But along came the next train (really, I don't even know what train it's supposed to be at this point), and I was not optimistic about getting on, because it was a Bombardier (the new trains, theoretically much nicer than the old, but which annoyingly aren't able to, or allowed to, take as many bikes).
It was full, but this crew was more amenable, and allowed a couple of us to stash our wheels in this space (the picture is from another, calmer, day):
Where there is actually plenty of room for a whole other stack of bikes, but where CalTrain has elected to provide neither racks nor seats, and just lets the space go to waste.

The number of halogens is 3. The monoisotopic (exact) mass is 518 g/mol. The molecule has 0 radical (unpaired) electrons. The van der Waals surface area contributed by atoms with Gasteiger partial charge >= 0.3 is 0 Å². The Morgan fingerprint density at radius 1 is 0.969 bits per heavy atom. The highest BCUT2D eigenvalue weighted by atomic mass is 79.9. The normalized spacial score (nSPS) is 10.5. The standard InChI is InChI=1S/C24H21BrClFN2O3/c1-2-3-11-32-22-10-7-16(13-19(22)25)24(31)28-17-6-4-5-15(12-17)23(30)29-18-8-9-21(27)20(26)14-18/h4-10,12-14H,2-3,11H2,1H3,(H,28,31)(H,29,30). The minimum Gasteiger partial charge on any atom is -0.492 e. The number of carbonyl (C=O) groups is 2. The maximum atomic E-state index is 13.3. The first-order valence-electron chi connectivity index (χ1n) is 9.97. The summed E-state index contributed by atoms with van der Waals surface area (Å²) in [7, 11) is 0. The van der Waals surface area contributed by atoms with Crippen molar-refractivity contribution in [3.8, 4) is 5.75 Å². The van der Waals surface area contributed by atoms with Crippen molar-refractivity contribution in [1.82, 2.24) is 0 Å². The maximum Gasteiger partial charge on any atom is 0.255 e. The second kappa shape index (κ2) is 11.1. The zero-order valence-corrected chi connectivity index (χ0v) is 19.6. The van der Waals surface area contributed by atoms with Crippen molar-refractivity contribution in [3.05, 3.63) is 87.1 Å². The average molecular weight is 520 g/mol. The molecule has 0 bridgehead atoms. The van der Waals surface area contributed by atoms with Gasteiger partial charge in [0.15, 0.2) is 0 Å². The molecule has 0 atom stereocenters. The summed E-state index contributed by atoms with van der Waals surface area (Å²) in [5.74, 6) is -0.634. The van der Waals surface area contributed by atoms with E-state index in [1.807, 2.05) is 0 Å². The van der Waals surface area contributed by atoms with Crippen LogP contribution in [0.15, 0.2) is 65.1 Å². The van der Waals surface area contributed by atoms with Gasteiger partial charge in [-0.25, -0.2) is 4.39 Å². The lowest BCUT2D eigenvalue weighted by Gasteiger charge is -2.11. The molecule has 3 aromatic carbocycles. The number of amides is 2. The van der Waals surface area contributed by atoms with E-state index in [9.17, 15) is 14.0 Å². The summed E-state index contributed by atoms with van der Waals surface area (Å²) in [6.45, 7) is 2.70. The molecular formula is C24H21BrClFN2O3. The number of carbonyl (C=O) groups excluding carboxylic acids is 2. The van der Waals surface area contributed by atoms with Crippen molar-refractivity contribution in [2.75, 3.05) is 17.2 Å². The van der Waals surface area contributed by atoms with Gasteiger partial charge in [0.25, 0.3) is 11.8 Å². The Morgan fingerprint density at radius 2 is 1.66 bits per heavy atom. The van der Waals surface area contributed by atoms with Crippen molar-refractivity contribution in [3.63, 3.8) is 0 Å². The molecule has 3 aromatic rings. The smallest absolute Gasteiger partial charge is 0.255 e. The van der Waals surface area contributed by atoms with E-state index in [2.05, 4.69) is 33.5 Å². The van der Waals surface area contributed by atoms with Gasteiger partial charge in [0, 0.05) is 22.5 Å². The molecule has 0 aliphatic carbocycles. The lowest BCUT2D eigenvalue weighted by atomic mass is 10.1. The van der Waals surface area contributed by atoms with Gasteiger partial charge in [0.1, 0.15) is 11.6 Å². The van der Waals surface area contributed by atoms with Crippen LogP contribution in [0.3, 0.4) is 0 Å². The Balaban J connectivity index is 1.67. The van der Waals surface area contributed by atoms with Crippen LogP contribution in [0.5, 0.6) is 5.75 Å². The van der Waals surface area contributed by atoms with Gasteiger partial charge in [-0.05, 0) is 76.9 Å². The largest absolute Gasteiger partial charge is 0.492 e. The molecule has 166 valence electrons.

I pointed out to the conductor how conveniently everything fitted, and asked why they couldn't just put another bike rack in in the first place. His response was something to the effect of "we just run'em, dont design'em," but added "they don't even listen when we tell them which trains need extra bike cars."
Transit operators are a great source of useful information that transit providers almost never tap--I've read some pretty good critiques of vehicles by drivers over on SFMuniHistory (I wouldn't have guessed, but in retrospect it makes sense, that one of the most important features of a bus or streetcar is how fast you can open and close the doors). Not to mention (ahem!) us riders!